Aseel Al Hamad, Saudi Arabia Representative at the FIA Women in Motorsports Commission, joins Women’s World Car of the Year

With Aseel Al Hamad’s appointment, the Women’s World Car of the Year initiative now features 73 jurors from 50 countries.

The Women’s World Car of the Year (WWCOTY), is pleased to announce that Aseel Al Hamad, Saudi Arabia Representative at the FIA Women in Motorsports Commission and Board Member at the Saudi Automobile & Motorcycle Federation, has joined its international jury. WWCOTY is the only car awards in the world composed exclusively of women motoring journalists, and with Aseel’s appointment, now features 74 judges from 50 countries.

The addition of Aseel Al Hamad is particularly important because she is the first female Board Member on the Saudi Automobile & Motorcycle Federation (SAMF). She regularly speaks and mentors the Saudi workforce and is often featured in the media as a figurehead for female empowerment, and an inspirational representative of the Saudi 2030 vision for leadership and positive change.

Aseel is a motorsports advocate, having taught herself to drive in Dubai, years before women were allowed to drive in KSA.  She started racing from an early age, in 2000, testing her skills in amateur tournaments and building her profiles as a female automotive figurehead. In June 2018, Aseel took part in a milestone moment in regional history, completing a victory lap at Paul Ricard in Le Casetellet in France, at the guest of Renault, to mark the lifting of the Saudi female driving ban.

Most recently, Aseel co-founded STEER a Saudi licensed travel company that specializes in super car automotive tours that explore the beauty of Saudi Arabia. The mission is to promote domestic tourism in the Kingdom through immersive automotive experiences.

Aseel comments, “I am incredibly proud of my new role supporting Women’s World Car of the Year, as we are aligned in our mission to enhance female empowerment in the automotive and motorsport industry. This has traditionally been perceived as a male dominant world, and through our work, we are dedicated to correct the balance”.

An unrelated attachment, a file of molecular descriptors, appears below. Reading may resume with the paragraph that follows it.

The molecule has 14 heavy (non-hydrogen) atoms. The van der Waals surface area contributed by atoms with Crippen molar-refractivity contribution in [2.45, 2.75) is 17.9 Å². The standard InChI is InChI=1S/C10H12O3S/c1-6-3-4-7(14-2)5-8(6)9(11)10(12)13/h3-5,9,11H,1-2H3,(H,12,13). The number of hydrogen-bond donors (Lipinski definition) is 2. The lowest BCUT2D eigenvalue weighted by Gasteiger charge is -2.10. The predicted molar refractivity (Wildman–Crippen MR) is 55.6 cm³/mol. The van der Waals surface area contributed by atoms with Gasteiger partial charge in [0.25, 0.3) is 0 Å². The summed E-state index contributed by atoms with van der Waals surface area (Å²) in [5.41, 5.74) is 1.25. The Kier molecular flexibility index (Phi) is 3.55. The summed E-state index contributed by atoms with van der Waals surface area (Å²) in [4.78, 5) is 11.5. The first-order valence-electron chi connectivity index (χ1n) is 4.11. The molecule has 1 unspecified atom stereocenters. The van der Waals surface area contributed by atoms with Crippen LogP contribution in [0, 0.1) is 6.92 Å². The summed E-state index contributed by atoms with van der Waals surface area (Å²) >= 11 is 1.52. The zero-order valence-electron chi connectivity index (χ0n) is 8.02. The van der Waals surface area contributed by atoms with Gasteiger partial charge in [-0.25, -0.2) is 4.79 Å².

Aseel is the first Saudi Arabian women to import and own a Ferrari since 2012, years before women were allowed to drive in KSA. She has participated in many amateur tournaments with her talent and commitment to her path leading her to becoming a member of the International Automobile Federation.

Her appointment to the WWCOTY jury highlights the new role that women have begun to play in this Arab country, especially in the sports and entertainment industry. Since the introduction of the Vision 2030’s plans, it opened up many business and investment opportunities.

Saudi Arabia has invested heavily in attracting high-profile sporting and automotive events in recent years as part of its Vision 2030 agenda. The country hosted mega global events for the first time in its history, such as the Dakar Rally, the Formula E, the Formula One, and others. It also built a new racing track to hosted Formula drivers since 2021. The Kingdom signed agreements to host the MotoGP, and the World Rally Championship round. There are plans for developing the racing industry and the country introduced Formula 4 academies for young drivers, and is constructing a permanent circuit where the Grand Prix will take place in 2026.

Sports and entertainment will play a crucial role to attract tourists.

The Middle East/North Africa (MENA) region, where Aseel Al Hamad works and lives, is growing at an estimated 36% with Saudi Arabia as the leading market.  Saudi Arabia accounted for almost 35% in the MENA region in 2020. 

The majority of households in Saudi Arabia own or drive a car. Medium and big cars are more common than smaller cars. In 2021, Saudi Arabia imported $12.1B worth of cars, becoming the 13th largest importer in the world. At the same year, automobiles were the most imported product in Saudi Arabia primarily from Japan, China, United States, South Korea and Germany.

Saudi Arabia also moves towards building local content. According with the country’s Vision 2030 goals, the National Industrial Development Center aims to attract 3-4 Original Equipment Manufacturers. The goal is to produce 300,000 vehicles annually with 40% local content by 2030. NIDC provides incentives to enable industrialization through loans, tax incentives and tariff exemptions.

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